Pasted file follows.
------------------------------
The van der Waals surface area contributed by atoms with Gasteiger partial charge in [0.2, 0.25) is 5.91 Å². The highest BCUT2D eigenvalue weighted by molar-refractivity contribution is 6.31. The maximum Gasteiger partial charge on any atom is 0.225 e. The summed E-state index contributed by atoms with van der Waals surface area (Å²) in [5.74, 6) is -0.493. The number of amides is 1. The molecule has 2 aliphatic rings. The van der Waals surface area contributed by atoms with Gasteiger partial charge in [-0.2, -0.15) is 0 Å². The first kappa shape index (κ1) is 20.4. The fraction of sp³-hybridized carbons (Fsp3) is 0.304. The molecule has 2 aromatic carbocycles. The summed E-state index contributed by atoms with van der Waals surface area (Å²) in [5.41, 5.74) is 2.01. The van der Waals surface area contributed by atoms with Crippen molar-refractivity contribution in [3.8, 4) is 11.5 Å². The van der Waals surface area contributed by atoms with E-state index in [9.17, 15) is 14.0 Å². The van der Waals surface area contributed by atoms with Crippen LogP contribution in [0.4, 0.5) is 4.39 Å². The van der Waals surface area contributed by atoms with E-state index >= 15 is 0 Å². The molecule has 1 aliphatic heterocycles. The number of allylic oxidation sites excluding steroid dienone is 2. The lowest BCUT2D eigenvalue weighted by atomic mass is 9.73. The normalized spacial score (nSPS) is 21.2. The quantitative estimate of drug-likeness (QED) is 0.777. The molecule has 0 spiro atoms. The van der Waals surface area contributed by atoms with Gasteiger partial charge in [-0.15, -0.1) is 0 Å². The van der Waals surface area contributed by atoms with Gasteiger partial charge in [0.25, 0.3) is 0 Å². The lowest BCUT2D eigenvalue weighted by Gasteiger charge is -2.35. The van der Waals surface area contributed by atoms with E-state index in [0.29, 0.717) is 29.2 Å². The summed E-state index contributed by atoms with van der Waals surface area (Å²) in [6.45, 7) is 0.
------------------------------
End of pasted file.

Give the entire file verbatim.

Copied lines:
The van der Waals surface area contributed by atoms with Gasteiger partial charge in [0.2, 0.25) is 5.91 Å². The highest BCUT2D eigenvalue weighted by molar-refractivity contribution is 6.31. The maximum Gasteiger partial charge on any atom is 0.225 e. The summed E-state index contributed by atoms with van der Waals surface area (Å²) in [5.74, 6) is -0.493. The number of amides is 1. The molecule has 2 aliphatic rings. The van der Waals surface area contributed by atoms with Gasteiger partial charge in [-0.2, -0.15) is 0 Å². The first kappa shape index (κ1) is 20.4. The fraction of sp³-hybridized carbons (Fsp3) is 0.304. The molecule has 2 aromatic carbocycles. The summed E-state index contributed by atoms with van der Waals surface area (Å²) in [5.41, 5.74) is 2.01. The van der Waals surface area contributed by atoms with Crippen molar-refractivity contribution in [3.8, 4) is 11.5 Å². The van der Waals surface area contributed by atoms with E-state index in [9.17, 15) is 14.0 Å². The van der Waals surface area contributed by atoms with Crippen LogP contribution in [0.4, 0.5) is 4.39 Å². The van der Waals surface area contributed by atoms with E-state index >= 15 is 0 Å². The molecule has 1 aliphatic heterocycles. The number of allylic oxidation sites excluding steroid dienone is 2. The lowest BCUT2D eigenvalue weighted by atomic mass is 9.73. The normalized spacial score (nSPS) is 21.2. The quantitative estimate of drug-likeness (QED) is 0.777. The molecule has 0 spiro atoms. The van der Waals surface area contributed by atoms with Gasteiger partial charge in [-0.15, -0.1) is 0 Å². The van der Waals surface area contributed by atoms with Gasteiger partial charge in [0.25, 0.3) is 0 Å². The lowest BCUT2D eigenvalue weighted by Gasteiger charge is -2.35. The van der Waals surface area contributed by atoms with E-state index in [0.29, 0.717) is 29.2 Å². The summed E-state index contributed by atoms with van der Waals surface area (Å²) in [6.45, 7) is 0.